Nagalim: Talks in Limbo, Peace Eludes Nagaland
The Naga peace talks are in its 10th year now, but there is no sign of a breakthrough with neither the Isak-Muivah faction of the National Socialist Council of Nagaland (NSCN-IM) nor
The NSCN-IM and
The central government and the NSCN-IM have held more than 50 rounds of peace talks to end one of South Asia's longest-running insurgencies that have claimed around 25,000 lives since
The NSCN-IM, led by guerrilla leaders Isak Chishi Swu and Thuingaleng Muivah, had proposed 'a special federal arrangement' which enables the Nagas to govern themselves.
There has been no official statement from
The NSCN-IM wants a special federal relationship with
The NSCN-IM has been struggling for nearly six decades to have a 'Greater Nagaland' by getting parts of three neighbouring states sliced off to unite 1.2 million Nagas. The demand is strongly opposed by the states of
'The government of
While the NSCN-IM has been adopting a belligerent posture on its demands, the government is yet to come up with a concrete strategy to resolve the insurgency. Dragging the talks could turn out to be counter-productive and derail the entire peace process with the NSCN-IM time and again threatening to go back to the jungles.
The road to peace in Nagaland is turning out to be a real bumpy one with the Indian government now faced with even bigger challenges in preparing a definite roadmap to address the rebels' demands.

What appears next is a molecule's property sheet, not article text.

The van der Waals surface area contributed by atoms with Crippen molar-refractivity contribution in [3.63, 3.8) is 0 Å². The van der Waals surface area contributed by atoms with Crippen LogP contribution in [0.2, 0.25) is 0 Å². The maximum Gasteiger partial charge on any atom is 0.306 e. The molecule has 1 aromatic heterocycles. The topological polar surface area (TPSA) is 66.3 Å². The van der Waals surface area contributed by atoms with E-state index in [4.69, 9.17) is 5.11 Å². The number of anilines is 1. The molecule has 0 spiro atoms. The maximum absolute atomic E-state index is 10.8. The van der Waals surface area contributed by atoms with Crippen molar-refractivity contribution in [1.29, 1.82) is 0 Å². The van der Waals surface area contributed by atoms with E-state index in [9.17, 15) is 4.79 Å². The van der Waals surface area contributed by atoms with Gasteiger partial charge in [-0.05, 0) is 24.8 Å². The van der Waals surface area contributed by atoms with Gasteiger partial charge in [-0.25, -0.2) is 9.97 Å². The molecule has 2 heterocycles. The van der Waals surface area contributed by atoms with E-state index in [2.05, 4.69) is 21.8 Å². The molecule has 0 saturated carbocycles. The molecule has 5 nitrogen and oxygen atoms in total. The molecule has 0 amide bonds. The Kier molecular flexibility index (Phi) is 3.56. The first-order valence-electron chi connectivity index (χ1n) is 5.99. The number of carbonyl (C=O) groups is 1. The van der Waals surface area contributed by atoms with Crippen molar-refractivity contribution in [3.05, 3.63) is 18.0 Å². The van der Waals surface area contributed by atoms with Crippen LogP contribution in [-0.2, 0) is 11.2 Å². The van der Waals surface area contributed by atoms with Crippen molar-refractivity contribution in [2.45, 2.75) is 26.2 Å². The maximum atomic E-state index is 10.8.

Conceding their demands would be a tough proposition as any move to merge Naga-inhabited areas in the northeast could lead to a rebellion in the neighbouring states. Moreover, the question of allowing the Nagas to have their own constitution will in all probability not be acceptable to
'The government could think of a massive development plan in the form of financial packages and even consider granting greater autonomy,' an analyst said.
The NSCN-IM is also in a sticky wicket - having climbed down from its demand for an independent Naga homeland outside the Indian union, the rebel leadership is now harping on the theme of Greater Nagaland and a special federal relationship. Fresh turmoil in Nagaland seems inevitable unless the rebel leadership shows flexibility and the government negotiators too work overtime with a certain amount of seriousness to find a solution.